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Copd: Prevent Exacerbations

AMBULATORY CARE:

An exacerbation of COPD

means your symptoms get much worse very quickly and can become life-threatening. Exacerbations can be triggered by infections such as a cold or the flu. Lung irritants such as air pollution, dust, fumes, or smoke can also be triggers.

Go to pulmonary rehabilitation (rehab) if directed:

Rehab is a program run by specialists who help you learn to manage COPD. Examples include a pulmonologist (lung specialist), dietitian, or exercise therapist. The specialists will help you make a plan to avoid triggers that cause an exacerbation.

Protect yourself from germs:

Germs can get into your lungs and cause an infection. An infection in your lungs can create more mucus and make it harder to breathe. An infection can also create swelling in your airway and prevent air from getting in. You can decrease your risk for infection by doing the following:

  • Wash your hands often with soap and water. Carry germ-killing gel with you. You can use the gel to clean your hands when soap and water are not available.
    Handwashing
  • Do not touch your eyes, nose, or mouth unless you have washed your hands first.
  • Always cover your mouth when you cough. Cough into a tissue or your shirtsleeve so you do not spread germs from your hands.
  • Try to avoid people who have a cold or the flu. If you are sick, stay away from others as much as possible.

Do not smoke:

If you currently smoke, quitting is the best way to keep COPD from getting worse. Nicotine and other substances can cause lung irritation or damage and make it harder for you to breathe. Do not use e-cigarettes or smokeless tobacco. They still contain nicotine. It may be hard to quit smoking. Your healthcare provider can help you find resources if you need help to quit. For support and more information:

  • Smokefree.gov
    Phone: 1- 800 - 784-8669
    Web Address: www.smokefree.gov

Avoid secondhand smoke:

This is smoke another person exhales. Even if you have never smoked or have quit, it is important to avoid secondhand smoke. This smoke can also cause lung damage or trigger an exacerbation.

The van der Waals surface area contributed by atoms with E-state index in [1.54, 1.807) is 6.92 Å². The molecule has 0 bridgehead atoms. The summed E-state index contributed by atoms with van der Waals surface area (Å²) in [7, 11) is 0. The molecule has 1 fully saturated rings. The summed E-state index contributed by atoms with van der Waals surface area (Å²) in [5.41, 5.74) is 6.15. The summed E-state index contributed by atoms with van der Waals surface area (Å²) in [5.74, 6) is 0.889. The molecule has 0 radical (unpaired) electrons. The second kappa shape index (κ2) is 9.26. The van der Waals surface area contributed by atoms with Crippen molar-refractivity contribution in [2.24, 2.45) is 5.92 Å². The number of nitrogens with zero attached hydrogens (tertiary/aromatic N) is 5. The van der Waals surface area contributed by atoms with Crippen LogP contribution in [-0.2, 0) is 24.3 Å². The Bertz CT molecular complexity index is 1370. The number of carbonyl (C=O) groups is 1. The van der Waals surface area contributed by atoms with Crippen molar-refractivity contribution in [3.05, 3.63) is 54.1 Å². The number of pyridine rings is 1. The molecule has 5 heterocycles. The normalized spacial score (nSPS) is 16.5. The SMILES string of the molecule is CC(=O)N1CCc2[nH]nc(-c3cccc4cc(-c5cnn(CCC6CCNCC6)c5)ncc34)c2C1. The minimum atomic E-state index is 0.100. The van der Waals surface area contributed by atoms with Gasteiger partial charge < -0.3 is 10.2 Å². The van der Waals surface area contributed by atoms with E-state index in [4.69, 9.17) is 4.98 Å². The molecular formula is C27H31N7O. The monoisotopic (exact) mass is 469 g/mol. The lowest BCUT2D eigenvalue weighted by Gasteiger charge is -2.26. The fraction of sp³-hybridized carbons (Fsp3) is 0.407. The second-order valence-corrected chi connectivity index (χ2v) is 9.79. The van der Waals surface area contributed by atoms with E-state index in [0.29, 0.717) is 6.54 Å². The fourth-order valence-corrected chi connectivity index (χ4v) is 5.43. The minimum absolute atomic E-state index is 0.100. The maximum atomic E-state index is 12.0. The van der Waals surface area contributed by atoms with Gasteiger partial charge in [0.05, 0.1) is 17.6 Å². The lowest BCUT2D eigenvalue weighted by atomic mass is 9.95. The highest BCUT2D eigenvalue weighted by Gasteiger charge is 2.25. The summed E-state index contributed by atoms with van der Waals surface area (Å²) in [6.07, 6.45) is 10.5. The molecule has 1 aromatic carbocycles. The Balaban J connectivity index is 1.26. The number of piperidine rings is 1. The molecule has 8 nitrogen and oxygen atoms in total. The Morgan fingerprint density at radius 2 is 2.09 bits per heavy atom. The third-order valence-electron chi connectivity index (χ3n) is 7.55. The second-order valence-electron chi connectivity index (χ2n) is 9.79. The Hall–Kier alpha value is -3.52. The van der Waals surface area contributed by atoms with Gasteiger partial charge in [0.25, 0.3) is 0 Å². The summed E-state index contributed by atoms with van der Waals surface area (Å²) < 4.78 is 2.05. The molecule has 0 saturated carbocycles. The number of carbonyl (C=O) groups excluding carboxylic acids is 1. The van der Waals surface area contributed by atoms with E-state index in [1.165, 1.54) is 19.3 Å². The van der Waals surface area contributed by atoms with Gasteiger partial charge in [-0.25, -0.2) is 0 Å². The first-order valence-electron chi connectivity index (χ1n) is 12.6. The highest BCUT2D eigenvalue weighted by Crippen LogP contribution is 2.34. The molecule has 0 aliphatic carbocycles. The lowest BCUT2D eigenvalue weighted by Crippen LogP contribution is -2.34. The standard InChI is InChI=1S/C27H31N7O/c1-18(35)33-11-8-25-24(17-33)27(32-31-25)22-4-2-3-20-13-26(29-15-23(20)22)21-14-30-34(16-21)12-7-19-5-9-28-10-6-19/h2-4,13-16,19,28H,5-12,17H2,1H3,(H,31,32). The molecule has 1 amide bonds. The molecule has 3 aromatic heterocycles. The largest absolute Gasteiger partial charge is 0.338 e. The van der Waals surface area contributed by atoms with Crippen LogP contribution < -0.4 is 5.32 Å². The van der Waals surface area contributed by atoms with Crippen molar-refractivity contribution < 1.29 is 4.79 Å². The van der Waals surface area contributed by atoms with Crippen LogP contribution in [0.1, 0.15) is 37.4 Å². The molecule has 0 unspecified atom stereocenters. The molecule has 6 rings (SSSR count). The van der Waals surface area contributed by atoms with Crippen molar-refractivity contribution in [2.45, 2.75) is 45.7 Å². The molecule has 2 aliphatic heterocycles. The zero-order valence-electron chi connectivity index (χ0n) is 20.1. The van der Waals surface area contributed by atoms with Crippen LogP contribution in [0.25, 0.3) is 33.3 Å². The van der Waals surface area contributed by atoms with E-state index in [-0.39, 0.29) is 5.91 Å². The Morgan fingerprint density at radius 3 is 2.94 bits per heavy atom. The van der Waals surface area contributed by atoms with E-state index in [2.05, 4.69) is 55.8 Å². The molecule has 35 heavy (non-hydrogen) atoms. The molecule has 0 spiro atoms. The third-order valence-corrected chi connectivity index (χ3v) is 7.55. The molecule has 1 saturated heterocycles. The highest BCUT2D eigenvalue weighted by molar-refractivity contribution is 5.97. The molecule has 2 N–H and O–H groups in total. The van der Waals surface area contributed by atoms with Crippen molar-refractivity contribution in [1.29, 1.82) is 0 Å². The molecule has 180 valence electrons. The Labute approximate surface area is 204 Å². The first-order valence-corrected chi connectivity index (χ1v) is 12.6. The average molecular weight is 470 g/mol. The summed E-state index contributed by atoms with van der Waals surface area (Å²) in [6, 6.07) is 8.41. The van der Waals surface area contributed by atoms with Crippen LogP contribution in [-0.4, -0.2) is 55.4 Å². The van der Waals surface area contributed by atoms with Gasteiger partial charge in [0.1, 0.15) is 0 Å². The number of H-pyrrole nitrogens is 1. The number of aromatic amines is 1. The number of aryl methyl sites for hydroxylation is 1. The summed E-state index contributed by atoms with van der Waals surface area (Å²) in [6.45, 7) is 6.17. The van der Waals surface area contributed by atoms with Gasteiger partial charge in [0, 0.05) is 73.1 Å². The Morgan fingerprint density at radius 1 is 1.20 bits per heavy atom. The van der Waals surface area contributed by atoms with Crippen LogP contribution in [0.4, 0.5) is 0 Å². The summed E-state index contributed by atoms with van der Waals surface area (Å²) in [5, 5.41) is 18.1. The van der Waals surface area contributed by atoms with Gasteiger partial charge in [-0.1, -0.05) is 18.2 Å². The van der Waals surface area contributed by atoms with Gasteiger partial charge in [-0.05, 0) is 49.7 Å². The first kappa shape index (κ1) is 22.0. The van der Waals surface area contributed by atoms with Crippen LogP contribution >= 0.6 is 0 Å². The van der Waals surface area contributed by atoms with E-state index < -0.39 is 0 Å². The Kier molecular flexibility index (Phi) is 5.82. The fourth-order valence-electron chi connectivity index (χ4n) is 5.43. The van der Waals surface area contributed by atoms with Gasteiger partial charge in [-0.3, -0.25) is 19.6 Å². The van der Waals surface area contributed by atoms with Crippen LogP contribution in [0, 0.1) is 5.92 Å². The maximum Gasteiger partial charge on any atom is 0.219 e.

Use pursed-lip breathing any time you feel short of breath:

  • Breathe in through your nose. Use the muscles in your abdomen to help fill your lungs with air.
  • Slowly breathe out through your mouth with your lips slightly puckered. You should make a quiet hissing sound as you breathe out.
  • Try to take 2 times as long to breathe out as to breathe in. This helps you get rid of as much air from your lungs as possible.
  • Repeat this exercise several times. When you are used to doing pursed-lip breathing, you can do it any time you need more air.
    Breathe in Breathe out

Take your medicines as directed:

Your healthcare provider may prescribe medicine to help you breathe easier. It is important that you take your medicines as directed to prevent or stop an exacerbation. Refill your medicines before you are out so that you do not miss a dose. Talk to your healthcare provider or pharmacist if you have any questions about how to take your medicines.

  • Short-acting bronchodilators may be called rescue inhalers or relievers. They relieve sudden, severe symptoms and start to work right away.
  • Long-acting bronchodilators may be called controllers or maintenance medicine. This medicine helps open your airway over time. It is used to prevent breathing problems. Long-acting bronchodilators should not be used to treat sudden, severe symptoms, such as trouble breathing.

Avoid anything that makes your symptoms worse:

Stay out of high altitudes and places with high humidity. Stay inside, or cover your mouth and nose with a scarf when you are outside in cold weather. Stay inside on days when air pollution or pollen counts are high. Do not use aerosol sprays, such as deodorant, bug spray, and hairspray.

Exercise daily:

Exercise for at least 20 minutes each day to help increase your energy and decrease shortness of breath. Talk to your healthcare provider about the best exercise plan for you.

Walking for Exercise

Drink more liquid:

Liquid will help to keep your air passages moist and help you cough up mucus. Mucus that stays in your lungs can make it harder to breathe when an exacerbation starts. Ask how much liquid to drink each day and which liquids are best for you.

Ask about vaccines:

Influenza (the flu) and pneumonia can become life-threatening for a person who has COPD. Your risk for exacerbations is higher if your lungs are infected. Get a flu vaccine each year as soon as it becomes available. The pneumonia vaccine may be given every 5 years, or as directed. Ask about other vaccines you may need and when to get them.

Ā© Copyright IBM Corporation 2018 Information is for End User's use only and may not be sold, redistributed or otherwise used for commercial purposes. All illustrations and images included in CareNotesĀ® are the copyrighted property of A.D.A.M., Inc. or IBM Watson Health

The above information is an educational aid only. It is not intended as medical advice for individual conditions or treatments. Talk to your doctor, nurse or pharmacist before following any medical regimen to see if it is safe and effective for you.

Further information

Always consult your healthcare provider to ensure the information displayed on this page applies to your personal circumstances.

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